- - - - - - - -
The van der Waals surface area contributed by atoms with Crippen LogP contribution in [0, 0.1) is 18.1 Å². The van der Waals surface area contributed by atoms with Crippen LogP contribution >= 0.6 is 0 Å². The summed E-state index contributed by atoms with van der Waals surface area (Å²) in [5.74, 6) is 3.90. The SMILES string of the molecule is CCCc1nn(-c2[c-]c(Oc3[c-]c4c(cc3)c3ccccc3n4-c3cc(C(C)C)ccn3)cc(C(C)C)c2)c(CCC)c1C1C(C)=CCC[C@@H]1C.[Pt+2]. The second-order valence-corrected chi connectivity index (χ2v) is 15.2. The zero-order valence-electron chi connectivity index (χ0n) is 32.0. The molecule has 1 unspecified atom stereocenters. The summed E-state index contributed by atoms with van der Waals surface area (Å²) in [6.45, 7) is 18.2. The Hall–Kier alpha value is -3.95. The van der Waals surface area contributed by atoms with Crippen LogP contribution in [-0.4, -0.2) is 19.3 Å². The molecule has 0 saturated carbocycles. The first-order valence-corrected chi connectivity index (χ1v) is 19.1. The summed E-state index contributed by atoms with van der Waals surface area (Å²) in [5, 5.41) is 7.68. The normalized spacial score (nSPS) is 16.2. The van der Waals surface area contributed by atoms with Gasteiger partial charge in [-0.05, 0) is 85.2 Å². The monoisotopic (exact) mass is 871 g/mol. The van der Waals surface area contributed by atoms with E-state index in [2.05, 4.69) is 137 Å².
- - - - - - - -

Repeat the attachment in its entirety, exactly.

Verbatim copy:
The van der Waals surface area contributed by atoms with Crippen LogP contribution in [0, 0.1) is 18.1 Å². The van der Waals surface area contributed by atoms with Crippen LogP contribution >= 0.6 is 0 Å². The summed E-state index contributed by atoms with van der Waals surface area (Å²) in [5.74, 6) is 3.90. The SMILES string of the molecule is CCCc1nn(-c2[c-]c(Oc3[c-]c4c(cc3)c3ccccc3n4-c3cc(C(C)C)ccn3)cc(C(C)C)c2)c(CCC)c1C1C(C)=CCC[C@@H]1C.[Pt+2]. The second-order valence-corrected chi connectivity index (χ2v) is 15.2. The zero-order valence-electron chi connectivity index (χ0n) is 32.0. The molecule has 1 unspecified atom stereocenters. The summed E-state index contributed by atoms with van der Waals surface area (Å²) in [6.45, 7) is 18.2. The Hall–Kier alpha value is -3.95. The van der Waals surface area contributed by atoms with Crippen LogP contribution in [-0.4, -0.2) is 19.3 Å². The molecule has 0 saturated carbocycles. The first-order valence-corrected chi connectivity index (χ1v) is 19.1. The summed E-state index contributed by atoms with van der Waals surface area (Å²) in [5, 5.41) is 7.68. The normalized spacial score (nSPS) is 16.2. The van der Waals surface area contributed by atoms with Gasteiger partial charge in [-0.05, 0) is 85.2 Å². The monoisotopic (exact) mass is 871 g/mol. The van der Waals surface area contributed by atoms with E-state index in [2.05, 4.69) is 137 Å².